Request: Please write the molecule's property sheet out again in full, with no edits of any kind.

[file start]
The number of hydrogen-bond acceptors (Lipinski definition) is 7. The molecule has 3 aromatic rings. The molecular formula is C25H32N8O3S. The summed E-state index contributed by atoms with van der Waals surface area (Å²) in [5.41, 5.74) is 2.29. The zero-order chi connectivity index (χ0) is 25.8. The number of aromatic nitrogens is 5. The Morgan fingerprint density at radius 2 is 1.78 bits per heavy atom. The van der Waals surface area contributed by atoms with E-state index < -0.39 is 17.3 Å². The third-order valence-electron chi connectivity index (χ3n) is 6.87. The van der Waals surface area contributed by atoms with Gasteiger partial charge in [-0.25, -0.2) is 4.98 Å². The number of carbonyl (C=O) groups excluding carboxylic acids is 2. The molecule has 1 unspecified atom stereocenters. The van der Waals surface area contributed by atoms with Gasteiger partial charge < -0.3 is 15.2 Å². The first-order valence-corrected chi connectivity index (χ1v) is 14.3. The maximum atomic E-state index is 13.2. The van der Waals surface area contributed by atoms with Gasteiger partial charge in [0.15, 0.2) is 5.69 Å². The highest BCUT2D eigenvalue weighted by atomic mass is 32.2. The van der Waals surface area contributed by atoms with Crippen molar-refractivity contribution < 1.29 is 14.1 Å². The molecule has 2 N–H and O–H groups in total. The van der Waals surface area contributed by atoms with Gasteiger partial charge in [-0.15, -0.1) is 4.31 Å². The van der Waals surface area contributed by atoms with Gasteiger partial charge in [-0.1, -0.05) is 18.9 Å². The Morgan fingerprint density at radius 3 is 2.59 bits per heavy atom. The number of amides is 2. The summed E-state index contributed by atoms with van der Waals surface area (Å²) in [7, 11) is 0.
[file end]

The number of hydrogen-bond acceptors (Lipinski definition) is 7. The molecule has 3 aromatic rings. The molecular formula is C25H32N8O3S. The summed E-state index contributed by atoms with van der Waals surface area (Å²) in [5.41, 5.74) is 2.29. The zero-order chi connectivity index (χ0) is 25.8. The number of aromatic nitrogens is 5. The Morgan fingerprint density at radius 2 is 1.78 bits per heavy atom. The van der Waals surface area contributed by atoms with E-state index < -0.39 is 17.3 Å². The third-order valence-electron chi connectivity index (χ3n) is 6.87. The van der Waals surface area contributed by atoms with Gasteiger partial charge in [-0.25, -0.2) is 4.98 Å². The number of carbonyl (C=O) groups excluding carboxylic acids is 2. The molecule has 1 unspecified atom stereocenters. The van der Waals surface area contributed by atoms with Gasteiger partial charge < -0.3 is 15.2 Å². The first-order valence-corrected chi connectivity index (χ1v) is 14.3. The maximum atomic E-state index is 13.2. The van der Waals surface area contributed by atoms with Gasteiger partial charge in [0.15, 0.2) is 5.69 Å². The highest BCUT2D eigenvalue weighted by atomic mass is 32.2. The van der Waals surface area contributed by atoms with Crippen molar-refractivity contribution < 1.29 is 14.1 Å². The molecule has 2 N–H and O–H groups in total. The van der Waals surface area contributed by atoms with Gasteiger partial charge in [-0.15, -0.1) is 4.31 Å². The van der Waals surface area contributed by atoms with Gasteiger partial charge in [-0.1, -0.05) is 18.9 Å². The Morgan fingerprint density at radius 3 is 2.59 bits per heavy atom. The number of amides is 2. The summed E-state index contributed by atoms with van der Waals surface area (Å²) in [7, 11) is 0.